No pun intended, but…WoW. Just wow.
The Guardian reports that Chinese prisoners were forced into World of Warcraft gold farming at labor camps in place of physically intensive labor. For those of you not in the know, gold farming is the process of earning online credit inWorld of Warcraft. The credit may then be sold to gamers for real-world cash.
China’s labor camp ideology is “re-education through labor,” remembered by one inmate as “backbreaking mining toil,” hand-ruining carving, and forced memorization of Communist literature to “pay off his debt to society” (Vincent). These chores were performed during the day; World of Warcraft occurred at night, after which the gold was exchanged for real money by the prison guards.
Compared to the repetitive tasks required in gold farming, the labor involved is little to nothing, but the punishment meted out for failing to meet work quotas remained the same. Former prisoner Liu Dali describes being forced to stand with raised arms and beaten with pipes if he failed to earn enough online currency.
China is notorious for its trade in virtual currencies in massively multiplayer online role-playing games, and because so many individuals are gold farming for real-world profit, the Chinese government is increasingly unable to regulate this trade. The Guardian notes that 80% of all gold farmers are in China, with as many as (or more than) 100,000 Chinese citizens who farm as a full-time job.
Because of the lack of regulation, it is easy to exploit prisoners and sweatshop workers, for as much as 12 hours a day without rest. Gamers buy online currency because it saves them time and allows them to advance faster.
While the immediate questions concern exportation policies surrounding real and virtual goods in China, I think another salient issue is the overlap between virtual production and real-world profit, and how the popular misconception about video games—namely, that they are fun, not rigorous or exhausting—could culminate in this practice being overlooked. That is, gold farming as labor may be viewed more favorably than physically intensive mining labor, which—at a casual glance—may seem more punitive than playing a video game.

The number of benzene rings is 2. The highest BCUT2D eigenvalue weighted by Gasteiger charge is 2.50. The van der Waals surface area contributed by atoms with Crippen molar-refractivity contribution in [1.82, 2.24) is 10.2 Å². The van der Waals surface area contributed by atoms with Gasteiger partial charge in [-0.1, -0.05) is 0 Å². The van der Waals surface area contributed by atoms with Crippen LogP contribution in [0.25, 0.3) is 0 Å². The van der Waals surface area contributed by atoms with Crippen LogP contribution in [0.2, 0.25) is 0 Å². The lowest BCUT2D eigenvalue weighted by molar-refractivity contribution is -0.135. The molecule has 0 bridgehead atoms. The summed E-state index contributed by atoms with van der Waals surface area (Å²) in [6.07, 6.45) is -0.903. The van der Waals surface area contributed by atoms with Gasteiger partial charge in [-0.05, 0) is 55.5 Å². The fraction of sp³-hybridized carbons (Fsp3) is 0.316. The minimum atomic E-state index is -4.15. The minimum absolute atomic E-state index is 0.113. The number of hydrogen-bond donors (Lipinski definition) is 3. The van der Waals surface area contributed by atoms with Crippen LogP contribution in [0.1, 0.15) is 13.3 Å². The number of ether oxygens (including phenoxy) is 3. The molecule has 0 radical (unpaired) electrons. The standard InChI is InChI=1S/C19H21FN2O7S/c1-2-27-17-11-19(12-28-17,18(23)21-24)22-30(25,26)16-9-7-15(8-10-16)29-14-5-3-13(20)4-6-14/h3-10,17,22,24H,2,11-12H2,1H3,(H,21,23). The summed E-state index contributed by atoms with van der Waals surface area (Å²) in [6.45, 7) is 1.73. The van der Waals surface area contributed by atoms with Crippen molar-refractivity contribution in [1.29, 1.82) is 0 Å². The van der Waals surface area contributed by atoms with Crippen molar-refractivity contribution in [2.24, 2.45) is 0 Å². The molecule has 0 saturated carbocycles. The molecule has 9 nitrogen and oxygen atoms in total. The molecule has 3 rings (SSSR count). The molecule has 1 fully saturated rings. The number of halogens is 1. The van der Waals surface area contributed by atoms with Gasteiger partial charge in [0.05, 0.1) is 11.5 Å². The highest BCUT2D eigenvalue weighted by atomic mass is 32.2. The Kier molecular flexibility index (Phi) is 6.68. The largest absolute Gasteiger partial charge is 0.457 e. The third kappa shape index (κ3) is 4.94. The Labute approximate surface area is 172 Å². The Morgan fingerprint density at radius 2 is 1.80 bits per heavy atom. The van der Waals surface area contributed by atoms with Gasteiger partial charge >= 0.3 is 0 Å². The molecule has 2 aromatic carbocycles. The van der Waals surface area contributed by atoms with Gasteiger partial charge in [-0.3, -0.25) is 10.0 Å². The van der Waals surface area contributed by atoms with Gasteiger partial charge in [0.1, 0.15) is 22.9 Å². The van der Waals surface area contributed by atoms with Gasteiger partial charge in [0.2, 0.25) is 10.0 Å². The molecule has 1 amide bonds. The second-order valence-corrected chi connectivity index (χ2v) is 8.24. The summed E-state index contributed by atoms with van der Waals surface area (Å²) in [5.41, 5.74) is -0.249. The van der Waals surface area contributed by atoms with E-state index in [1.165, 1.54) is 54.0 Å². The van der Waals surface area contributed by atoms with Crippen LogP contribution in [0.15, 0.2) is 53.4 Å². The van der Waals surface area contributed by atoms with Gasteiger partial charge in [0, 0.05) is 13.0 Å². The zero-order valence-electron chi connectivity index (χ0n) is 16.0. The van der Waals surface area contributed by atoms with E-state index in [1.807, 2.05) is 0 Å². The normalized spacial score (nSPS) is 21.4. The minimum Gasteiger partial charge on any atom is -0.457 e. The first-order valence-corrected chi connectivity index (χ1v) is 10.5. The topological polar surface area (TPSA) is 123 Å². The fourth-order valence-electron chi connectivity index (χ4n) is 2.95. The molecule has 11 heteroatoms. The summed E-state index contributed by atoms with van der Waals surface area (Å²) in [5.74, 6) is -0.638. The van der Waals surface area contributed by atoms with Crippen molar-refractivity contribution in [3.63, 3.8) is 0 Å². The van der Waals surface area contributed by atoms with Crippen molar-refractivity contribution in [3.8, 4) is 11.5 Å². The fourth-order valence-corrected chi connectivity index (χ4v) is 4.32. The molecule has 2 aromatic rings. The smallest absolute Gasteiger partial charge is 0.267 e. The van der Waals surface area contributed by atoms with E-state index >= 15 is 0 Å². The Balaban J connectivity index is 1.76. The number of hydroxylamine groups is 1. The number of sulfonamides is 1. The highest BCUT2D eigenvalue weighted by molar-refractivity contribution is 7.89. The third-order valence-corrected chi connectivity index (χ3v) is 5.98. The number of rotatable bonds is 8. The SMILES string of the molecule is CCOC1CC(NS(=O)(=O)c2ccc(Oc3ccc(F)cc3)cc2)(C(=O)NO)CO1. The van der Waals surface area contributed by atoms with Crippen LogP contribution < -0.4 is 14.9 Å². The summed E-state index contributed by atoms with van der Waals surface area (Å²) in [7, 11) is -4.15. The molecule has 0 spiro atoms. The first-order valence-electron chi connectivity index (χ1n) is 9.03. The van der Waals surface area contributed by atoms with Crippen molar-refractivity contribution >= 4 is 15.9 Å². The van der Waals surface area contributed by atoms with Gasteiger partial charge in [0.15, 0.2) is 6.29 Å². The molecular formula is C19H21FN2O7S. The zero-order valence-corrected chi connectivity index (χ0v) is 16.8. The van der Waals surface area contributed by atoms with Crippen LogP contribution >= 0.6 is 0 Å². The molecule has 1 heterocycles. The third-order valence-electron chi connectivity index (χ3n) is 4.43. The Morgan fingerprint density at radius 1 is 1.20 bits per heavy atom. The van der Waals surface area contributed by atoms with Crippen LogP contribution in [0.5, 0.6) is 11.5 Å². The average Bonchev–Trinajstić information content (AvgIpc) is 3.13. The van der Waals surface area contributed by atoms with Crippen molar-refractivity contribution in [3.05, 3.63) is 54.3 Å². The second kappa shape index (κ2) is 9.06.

Gamers, on the other hand, know that farming is a bitch. The monotonous, repetitive tasks are mind-numbing and exhausting in and of themselves. Staring at a screen for 12+ hours without rest results in literally blinding headaches, pain that should resonate with anyone familiar with long-term computer work. There’s also hand and wrist pain, neckache and backache, and other repetitive stress injuries that quickly result in long-term chronic pain. So yes, it is comparatively less strenuous, but not exactly free of detrimental effects.
Comments on the article attest to this, as commenters state that such labor seems “more desirable” and a way to free prisoners from boredom, or even express jealousy at not being in the business themselves. Only a few of the comments express horror at the flippancy of the other commenters. It’s certainly significant that the majority treat it like a joke. Those dismissing the strain of playing games until you can’t see are also dismissing the fact that prisoners have no investment in the game, whereas gamers are actively seeking advancement for characters that are their own.
Ultimately, what’s getting lost here is that this is still labor executed for others’ profit at cost to the prisoners. I’m left wondering how World of Warcraft as virtual labor impacts the conceptualization of prison labor. Because it is comparatively less physically exhausting, will it lead to longer labor hours for the prisoners? Could this system spread beyond China? What would it look like elsewhere? What are the ramifications of exportation of virtual goods earned through prison labor, as opposed to real-world tangible items?
The full article is linked to the post title, if you’re interested in reading more. This is a phenomenon worth watching, if only to see how it alters the conceptualization of real-world practices and whether or not it leads to the reconceptualization of gaming itself.
This work by V. Manivannan is licensed under a Creative Commons Attribution-NonCommercial-ShareAlike 3.0 Unported License.